In her second volume of poetry, poet Karin Schimke explores the idea of home, contemplating notions of belonging and un-belonging and the various places and ways in which one is “at home”.
With her characteristic lyricism, Schimke questions the poet’s right or duty to speak, while delivering a meditation on love in all its cruel, gleaming facets, as she traces her own psychic constellations back into the blistering orbit of her father. Drawing from the blood and milk of memory, in symphonic shifts of language, her poems are as forgiving as they are furious, summoning both the elemental and the numinous in a masterful painting of the relationship between people and the natural world. Traversing the haunted landscapes of the past and present, the political and the personal, Navigate is a psalm, startling in its honesty, unforgettable in its beauty.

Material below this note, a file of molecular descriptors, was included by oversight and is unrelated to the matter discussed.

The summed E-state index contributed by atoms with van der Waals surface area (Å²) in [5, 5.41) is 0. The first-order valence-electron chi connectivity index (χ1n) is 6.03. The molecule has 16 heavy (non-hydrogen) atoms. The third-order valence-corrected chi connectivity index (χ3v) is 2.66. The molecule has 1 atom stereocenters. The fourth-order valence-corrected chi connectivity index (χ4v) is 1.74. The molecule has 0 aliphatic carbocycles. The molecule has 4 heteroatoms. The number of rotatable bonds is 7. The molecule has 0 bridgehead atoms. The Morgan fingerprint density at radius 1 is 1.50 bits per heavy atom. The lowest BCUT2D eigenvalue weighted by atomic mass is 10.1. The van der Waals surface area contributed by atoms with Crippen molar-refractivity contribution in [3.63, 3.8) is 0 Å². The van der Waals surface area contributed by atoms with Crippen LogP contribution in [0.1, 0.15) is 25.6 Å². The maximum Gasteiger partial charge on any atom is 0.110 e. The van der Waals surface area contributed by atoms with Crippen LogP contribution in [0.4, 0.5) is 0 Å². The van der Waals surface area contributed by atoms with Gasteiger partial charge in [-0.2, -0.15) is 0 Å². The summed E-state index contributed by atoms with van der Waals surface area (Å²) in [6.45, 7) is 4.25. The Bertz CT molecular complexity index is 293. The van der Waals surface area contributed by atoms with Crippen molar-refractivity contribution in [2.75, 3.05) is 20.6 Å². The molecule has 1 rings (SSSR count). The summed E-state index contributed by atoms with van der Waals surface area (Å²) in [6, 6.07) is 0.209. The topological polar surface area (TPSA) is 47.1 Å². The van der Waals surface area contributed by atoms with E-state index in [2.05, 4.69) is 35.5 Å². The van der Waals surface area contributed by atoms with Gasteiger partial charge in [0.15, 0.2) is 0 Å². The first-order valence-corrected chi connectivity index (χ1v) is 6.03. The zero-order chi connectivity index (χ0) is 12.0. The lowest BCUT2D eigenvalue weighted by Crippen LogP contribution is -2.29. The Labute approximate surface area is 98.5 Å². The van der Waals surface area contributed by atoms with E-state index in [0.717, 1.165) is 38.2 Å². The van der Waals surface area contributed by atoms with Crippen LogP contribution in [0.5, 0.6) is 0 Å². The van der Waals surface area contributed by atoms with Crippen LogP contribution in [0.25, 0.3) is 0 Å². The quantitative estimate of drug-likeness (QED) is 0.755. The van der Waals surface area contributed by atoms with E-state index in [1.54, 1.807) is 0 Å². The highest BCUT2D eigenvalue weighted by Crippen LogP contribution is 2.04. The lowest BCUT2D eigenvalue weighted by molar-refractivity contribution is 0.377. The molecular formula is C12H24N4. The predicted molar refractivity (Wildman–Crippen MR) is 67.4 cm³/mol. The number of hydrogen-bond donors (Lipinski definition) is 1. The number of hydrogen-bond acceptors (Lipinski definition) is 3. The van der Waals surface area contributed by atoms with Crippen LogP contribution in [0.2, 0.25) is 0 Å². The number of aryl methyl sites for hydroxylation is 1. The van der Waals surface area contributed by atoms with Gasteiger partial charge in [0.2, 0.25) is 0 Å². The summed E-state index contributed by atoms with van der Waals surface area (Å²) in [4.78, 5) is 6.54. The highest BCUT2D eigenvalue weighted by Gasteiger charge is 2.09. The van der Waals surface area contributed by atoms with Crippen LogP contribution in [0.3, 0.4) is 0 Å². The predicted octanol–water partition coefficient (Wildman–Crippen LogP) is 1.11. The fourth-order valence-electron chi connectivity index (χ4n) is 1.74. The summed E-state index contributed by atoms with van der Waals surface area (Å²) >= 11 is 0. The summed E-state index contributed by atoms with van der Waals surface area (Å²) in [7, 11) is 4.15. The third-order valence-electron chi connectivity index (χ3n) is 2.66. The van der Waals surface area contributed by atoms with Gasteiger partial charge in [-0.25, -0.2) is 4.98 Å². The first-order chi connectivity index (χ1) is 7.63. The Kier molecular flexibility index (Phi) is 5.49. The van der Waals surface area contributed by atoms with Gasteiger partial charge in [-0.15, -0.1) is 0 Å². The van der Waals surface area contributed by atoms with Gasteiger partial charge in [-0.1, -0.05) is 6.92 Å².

Karin Schimke’s debut book of poetry Bare & Breaking won the prestigious Ingrid Jonker Award in 2014. Navigate is her second collection. Schimke is a widely published journalist and works as a writer, editor, writing teacher and a translator. In 2016, she won the South African Literature prize for translation for Flame In the Snow – The Love Letters of André Brink and Ingrid Jonker. She lives in Cape Town.
Schimke’s first collection won the prestigious Ingrid Jonker prize for debut poetry in 2014.
“Navigate is sublime. Schimke’s poems steer between memory and loss, beauty and hurt, while forging a path to understanding, joy, holding on.”
“Throughout the volume, a wide range of subjects and diverse techniques are skilfully interwoven with a broad spectrum of emotions and finely tuned diction… No small achievement.”
“This dense collection is nothing if not heartfelt. Schimke’s poetry leaves me with a sense of fragmented completeness and in this contradiction, a freedom. A testament to the myriad elements of what it means to be human, each in their mundane and dramatic, exquisite and distressing way”
Louietta du Toit, Aerodrome
“Incredible economy and precision, arresting imagery and nimble word placement… Since we are all trying to navigate our way, many of the poems will have resonance for readers.”
– Moira Lovell, Stanzas